The birth of the Artificial Intelligence concept is difficult to conceive or even trace the possibility of where the AI roots took birth. It has been speculated that in the 1940s specifically in 1942, a short story has been published by an American Science Fiction writer Isaac Asimov.
Two notable engineers Gregory Powell and Mike Donavan developed the plot story is known as Runaround where three laws of Robotics were developed- (1) human beings may not be injured by a robot through inaction or allow a human being to harm; (2) The orders by human beings must be obeyed for robots and the exception case is only when it contradicts the first law; and (3) the existence of its own need to be protected by a robot as long as the protection law is not conflicting the first or second law.
In the field of robotics, AI, and computer science, the work of Asimov was inspired by the generations of scientists and among others, American cognitive scientist Marvin Minsky is also known for co-founding the MIT AI laboratory.
Another breakthrough in AI can be seen by Alan Turing whose machine was developed based on the code that helped in deciphering the Enigma code by The Bombe for the British government service during the Second World War.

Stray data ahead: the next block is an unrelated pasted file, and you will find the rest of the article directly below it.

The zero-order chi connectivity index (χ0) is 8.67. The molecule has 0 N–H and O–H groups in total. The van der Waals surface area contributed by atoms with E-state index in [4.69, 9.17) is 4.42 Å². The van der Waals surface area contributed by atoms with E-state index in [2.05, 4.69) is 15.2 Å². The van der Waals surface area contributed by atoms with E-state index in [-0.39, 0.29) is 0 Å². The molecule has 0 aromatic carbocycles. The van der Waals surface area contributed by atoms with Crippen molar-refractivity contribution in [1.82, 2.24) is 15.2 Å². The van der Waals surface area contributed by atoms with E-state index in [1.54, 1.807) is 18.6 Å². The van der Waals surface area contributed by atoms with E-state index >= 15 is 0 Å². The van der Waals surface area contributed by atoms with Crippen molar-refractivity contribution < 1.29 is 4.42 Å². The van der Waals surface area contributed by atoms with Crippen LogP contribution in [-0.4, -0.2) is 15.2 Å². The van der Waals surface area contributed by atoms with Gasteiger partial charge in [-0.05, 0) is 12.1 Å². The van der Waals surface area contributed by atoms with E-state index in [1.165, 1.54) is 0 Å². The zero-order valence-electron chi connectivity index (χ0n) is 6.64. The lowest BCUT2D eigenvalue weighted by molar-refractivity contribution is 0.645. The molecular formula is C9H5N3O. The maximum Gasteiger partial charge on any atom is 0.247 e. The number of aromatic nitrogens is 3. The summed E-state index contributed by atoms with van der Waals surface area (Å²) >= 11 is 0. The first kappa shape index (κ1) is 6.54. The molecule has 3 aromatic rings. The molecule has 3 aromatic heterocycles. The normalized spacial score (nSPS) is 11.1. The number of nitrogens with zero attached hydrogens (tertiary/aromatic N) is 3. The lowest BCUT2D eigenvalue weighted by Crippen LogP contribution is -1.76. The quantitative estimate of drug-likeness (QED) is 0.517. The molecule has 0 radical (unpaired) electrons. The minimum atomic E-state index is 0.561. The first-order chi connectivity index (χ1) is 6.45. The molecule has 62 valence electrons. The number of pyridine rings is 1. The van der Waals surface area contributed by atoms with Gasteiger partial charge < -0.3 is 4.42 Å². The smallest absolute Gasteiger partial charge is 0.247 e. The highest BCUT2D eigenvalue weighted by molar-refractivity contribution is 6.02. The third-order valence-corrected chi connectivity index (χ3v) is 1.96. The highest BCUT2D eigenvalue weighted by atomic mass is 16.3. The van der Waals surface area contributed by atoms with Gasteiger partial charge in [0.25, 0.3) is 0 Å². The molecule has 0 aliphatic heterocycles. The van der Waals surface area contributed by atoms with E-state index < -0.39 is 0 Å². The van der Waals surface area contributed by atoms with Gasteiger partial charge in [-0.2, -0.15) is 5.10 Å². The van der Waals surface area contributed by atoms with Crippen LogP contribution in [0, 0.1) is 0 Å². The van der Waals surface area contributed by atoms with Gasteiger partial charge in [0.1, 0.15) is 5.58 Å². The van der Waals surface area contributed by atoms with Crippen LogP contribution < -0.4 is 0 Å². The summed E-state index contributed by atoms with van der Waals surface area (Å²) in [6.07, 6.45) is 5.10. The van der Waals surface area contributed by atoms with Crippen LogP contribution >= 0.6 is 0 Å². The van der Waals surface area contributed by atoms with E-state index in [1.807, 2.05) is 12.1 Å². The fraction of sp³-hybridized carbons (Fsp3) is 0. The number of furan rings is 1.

The machine Bombe was 7 by 6 by 2 feet large and had a weight of about a ton which was considered to be the first electro-mechanical computer. The work was published in 1950 by Turin in his seminal article “Computing Machinery and Intelligence” as it also wondered the powerful way the Enigma code was broken, seen as a miraculous work by the machine being impossible for any human brain to decipher.
The article describes the way intelligent machines can be used to test intelligence and used as a benchmark so that intelligence can be identified for an artificial system leading the human to interact with another human or a machine and is not able to distinguish the machine from the human, leading the machine to be intelligent.
In 1956, finally, Artificial Intelligence got officially coined by two notable computer scientists from Stanford known as Marvin Minsky and John McCarthy whereas an eight-week-long Dartmouth Summer Research Project on Artificial Intelligence (DSRPAI) at Dartmouth College in New Hampshire was hosted.
The workshop was the beginning of AI and was funded by the Rockefeller Foundation and became to be the founding fathers of AI.
IBM 701 was later designed by the participants such as computer scientist Nathaniel Rochester and became the first commercial scientific computer. A new research area was the goal of DSRPAI where researchers from various fields were reunited aiming to build machines so that human intelligence can be simulated.